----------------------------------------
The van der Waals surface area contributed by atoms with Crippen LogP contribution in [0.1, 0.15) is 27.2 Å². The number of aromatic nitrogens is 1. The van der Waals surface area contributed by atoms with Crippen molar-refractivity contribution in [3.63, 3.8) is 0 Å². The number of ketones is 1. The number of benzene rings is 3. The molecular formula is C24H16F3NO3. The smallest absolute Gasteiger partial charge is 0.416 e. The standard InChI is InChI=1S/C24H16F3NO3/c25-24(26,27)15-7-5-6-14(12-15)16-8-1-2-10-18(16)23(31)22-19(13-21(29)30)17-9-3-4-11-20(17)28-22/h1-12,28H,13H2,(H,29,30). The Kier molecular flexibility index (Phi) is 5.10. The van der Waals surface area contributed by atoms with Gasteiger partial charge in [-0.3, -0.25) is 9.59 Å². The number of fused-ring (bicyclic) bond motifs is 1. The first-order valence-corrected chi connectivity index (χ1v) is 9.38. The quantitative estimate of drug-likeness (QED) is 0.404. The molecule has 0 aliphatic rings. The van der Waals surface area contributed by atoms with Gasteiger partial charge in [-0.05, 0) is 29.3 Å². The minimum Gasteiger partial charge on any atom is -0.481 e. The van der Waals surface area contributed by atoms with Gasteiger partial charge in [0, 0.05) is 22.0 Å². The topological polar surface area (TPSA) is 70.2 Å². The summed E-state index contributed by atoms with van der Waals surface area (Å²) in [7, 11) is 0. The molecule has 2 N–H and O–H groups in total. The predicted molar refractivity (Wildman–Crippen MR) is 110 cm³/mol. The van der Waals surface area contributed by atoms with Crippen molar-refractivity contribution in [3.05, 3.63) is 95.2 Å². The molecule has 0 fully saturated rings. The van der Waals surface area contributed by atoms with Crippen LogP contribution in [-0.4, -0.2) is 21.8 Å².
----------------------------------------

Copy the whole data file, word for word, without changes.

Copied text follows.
The van der Waals surface area contributed by atoms with Crippen LogP contribution in [0.1, 0.15) is 27.2 Å². The number of aromatic nitrogens is 1. The van der Waals surface area contributed by atoms with Crippen molar-refractivity contribution in [3.63, 3.8) is 0 Å². The number of ketones is 1. The number of benzene rings is 3. The molecular formula is C24H16F3NO3. The smallest absolute Gasteiger partial charge is 0.416 e. The standard InChI is InChI=1S/C24H16F3NO3/c25-24(26,27)15-7-5-6-14(12-15)16-8-1-2-10-18(16)23(31)22-19(13-21(29)30)17-9-3-4-11-20(17)28-22/h1-12,28H,13H2,(H,29,30). The Kier molecular flexibility index (Phi) is 5.10. The van der Waals surface area contributed by atoms with Gasteiger partial charge in [-0.3, -0.25) is 9.59 Å². The number of fused-ring (bicyclic) bond motifs is 1. The first-order valence-corrected chi connectivity index (χ1v) is 9.38. The quantitative estimate of drug-likeness (QED) is 0.404. The molecule has 0 aliphatic rings. The van der Waals surface area contributed by atoms with Gasteiger partial charge in [-0.05, 0) is 29.3 Å². The minimum Gasteiger partial charge on any atom is -0.481 e. The van der Waals surface area contributed by atoms with Gasteiger partial charge in [0, 0.05) is 22.0 Å². The topological polar surface area (TPSA) is 70.2 Å². The summed E-state index contributed by atoms with van der Waals surface area (Å²) in [7, 11) is 0. The molecule has 2 N–H and O–H groups in total. The predicted molar refractivity (Wildman–Crippen MR) is 110 cm³/mol. The van der Waals surface area contributed by atoms with Crippen molar-refractivity contribution in [3.05, 3.63) is 95.2 Å². The molecule has 0 fully saturated rings. The van der Waals surface area contributed by atoms with Crippen LogP contribution in [-0.4, -0.2) is 21.8 Å².